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David Sparkes

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Everything posted by David Sparkes

  1. I have acquired a Drilling and Milling machine, complete with a substantial stand, the one in the picture. (Anything 'interesting' you might see in the background belongs to the vendor, not me!) I want to enhance the storage facility afforded by the stand by inserting 'shallow' drawers, say 2" or 3" in height (50 or 75mm). The idea is that these would hold the drill chuck, collets for milling cutters, the cutters themselves, and standard twist drills. The front to back depth of both spaces is 24" (600mm) as both the front and rear of the stand are vertical, it's only the sides that taper. Looking at the upper of the two spaces, the vertical height is 11" (280mm) and 12" (300mm) wide at the narrow upper edge. The lower space has a vertical height of 15" (380mm) and is 16" (400mm) wide at the narrow upper edge. All dimensions have been rounded, whether imperial or metric are used, any container to the appropriate numbers will fit in the access holes. I am prepared to compromise the 'ideal' and have a drawer cabinet with vertical sides, thus losing some storage space 🙂 I'm looking for suggestions please on where might stock suitable drawers, or a relatively simple design for making my own. Thankyou.
  2. David Sparkes

    ibex 300 build

    That's interesting, and I'm glad I held back, because I'd anticipated that those holes would whistle. Perhaps it's because they are holes into a box section, and taking most of the width of the box so there is no maintained air flow after it separates on the sharp edge. Regards.
  3. David Sparkes

    Bolts for stub axle to swivel housing

    You are correct, I saw the word 'axle' but ignored the word 'stub'!! Looking at the Stub Axle page of the same catalogue I can see various stub axles mentioned, including two for the V8 engined vehicles, but no specific bolts. However, only one gasket is mentioned (277289) which suggests the same bolt diameter and spacing was used for all options. Looking at an earlier catalogue the bolts were 3/8" BSF x 1", 237339. Again, widely available. Regards
  4. David Sparkes

    Bolts for stub axle to swivel housing

    The initial look, in parts catalogue RTC 9841 CE of June 1988, suggests nothing special for the V8 engined vehicle 576521 (10 off) and 576522 (2 off). These part numbers were as specified for the reinforced axle on the S2A. The original spec was 3/8" BSF diameter, 1+3/8" for the 10, and 1+1/2" for the 2. The 2 had extra length to cater for the steering stops. If you need the nuts as well (Locking BSF) these are 50526. As an aside, the same RTC 9841 CE catalogue does reference different hubs for the V8, which suggests the catalogue would have shown V8 parts for the swivel, had any been specified. These bolts are listed in the Axle section, rather than the Steering section. I have no doubt that some people successfully use 10mm High Tensile bolts if BSF isn't economically available. In the UK, all numbers are viable with 'many' suppliers, but I did note that the longer bolts were slightly cheaper than the shorter ones, although you should check this with your favourite reliable UK supplier. I also noticed some eBay adverts for full sets of 12, which may be less money. Regards.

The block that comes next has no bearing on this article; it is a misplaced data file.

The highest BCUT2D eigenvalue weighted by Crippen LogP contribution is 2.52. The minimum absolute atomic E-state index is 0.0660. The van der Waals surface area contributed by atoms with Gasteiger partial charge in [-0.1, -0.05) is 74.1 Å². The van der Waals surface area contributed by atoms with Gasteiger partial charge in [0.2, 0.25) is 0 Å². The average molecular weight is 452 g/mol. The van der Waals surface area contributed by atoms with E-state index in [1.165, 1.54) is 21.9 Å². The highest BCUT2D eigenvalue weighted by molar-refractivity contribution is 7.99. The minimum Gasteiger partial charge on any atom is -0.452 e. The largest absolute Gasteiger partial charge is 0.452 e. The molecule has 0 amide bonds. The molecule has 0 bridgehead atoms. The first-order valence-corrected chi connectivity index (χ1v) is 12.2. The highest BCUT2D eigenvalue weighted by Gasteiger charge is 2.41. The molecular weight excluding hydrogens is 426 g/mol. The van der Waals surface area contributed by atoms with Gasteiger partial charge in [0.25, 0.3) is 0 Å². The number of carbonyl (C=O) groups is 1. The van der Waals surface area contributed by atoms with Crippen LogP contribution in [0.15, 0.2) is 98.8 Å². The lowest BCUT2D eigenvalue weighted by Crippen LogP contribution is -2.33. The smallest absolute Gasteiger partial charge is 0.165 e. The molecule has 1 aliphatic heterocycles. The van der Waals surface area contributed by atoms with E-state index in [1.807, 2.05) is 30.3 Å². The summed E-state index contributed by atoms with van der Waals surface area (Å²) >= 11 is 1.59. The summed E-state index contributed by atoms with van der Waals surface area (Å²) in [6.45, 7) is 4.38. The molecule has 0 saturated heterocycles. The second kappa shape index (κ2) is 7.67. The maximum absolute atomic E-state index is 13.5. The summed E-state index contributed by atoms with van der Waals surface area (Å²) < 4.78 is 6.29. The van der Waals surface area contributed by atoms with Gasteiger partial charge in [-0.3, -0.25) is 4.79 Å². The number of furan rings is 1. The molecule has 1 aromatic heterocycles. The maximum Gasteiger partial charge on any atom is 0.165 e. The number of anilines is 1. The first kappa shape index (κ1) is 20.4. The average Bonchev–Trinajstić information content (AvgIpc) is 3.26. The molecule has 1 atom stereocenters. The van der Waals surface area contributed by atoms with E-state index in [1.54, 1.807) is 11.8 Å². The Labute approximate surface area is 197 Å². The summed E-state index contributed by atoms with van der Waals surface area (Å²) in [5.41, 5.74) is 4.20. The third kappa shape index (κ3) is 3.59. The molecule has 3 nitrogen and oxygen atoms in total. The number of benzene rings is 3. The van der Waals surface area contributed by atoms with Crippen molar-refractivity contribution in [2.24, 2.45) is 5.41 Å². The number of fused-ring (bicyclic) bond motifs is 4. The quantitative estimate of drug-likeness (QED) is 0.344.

5. David Sparkes

    Nu-Tools Drilling & Milling - Storage drawers.

    Thanks for your interest; mine is definately the begineers version, but probably ideally suited to this begineer !! Even at this early stage I can see a large amount of related equipment, including static items like fabricated support pieces, will arrive. How much equipment will probably be related to how much work I find to do. Regards.
  6. David Sparkes

    Nu-Tools Drilling & Milling - Storage drawers.

    Although I had forgotten about them, when revisited, as ever, the Really Useful Boxes site contains a bewildering multitude of ideas - well, I can never decide what will be most useful to me!! That stand is made of 3mm steel plate; bolted together it is seriously heavy, designed for the job, and I am not sure I want to reinvent that wheel. Having said that, I have realised that when the traversing table is taken into account, the width required in the workshop is more than it first appears. When I come to finally install it I may fit a wide worktop between the base and the stand. This will be wide enough the 'reserve' the space required for the traversing table. Add some sides to suit, then shelves under the worktop, (between the new sides and the stand), and I will have regained some of my storage space. Despite the angled sides of the metal stand, it will be better organised and utilised than the 'stuff piled on stuff on the floor' that exists at the moment. What I have found is some older examples of the 5 drawer Leitz Post Set. I had saved these when another office was re-equiping some years ago. They were initially re-purposed to store phone, electricity, and gas bills, but being more than 5 years old I've now placed those into recycling. The cages of these post sets are just too tall to go straight in the upper section, but as the opening is smaller than the internal dimensions, because of the flange on the top plate, simply removing 4 of the 6 bolts enables me to flex the shelf down slightly, insert the post set, then re-insert the bolts. I know they don't use the full depth of the stand, but there is enough tray storage to be going on with. Due to the internal design of the cage, the 2" high drawers can be stacked directly above one another, (but not resting on each other). Removing one drawer and re-arranging the others gets my two 2" high drawers and two 3" high drawers. I reckon it's pretty difficult to find something better, especially from my redundant stock. Sometimes harbouring 'stuff' pays off (fortunately)!! Thanks for the ideas and suggestions, although not used directly they have promoted thought, producing beneficial ideas. What's that slogan 'Shared ideas, independent minds'? Whatever happened to those promotional stickers? Regards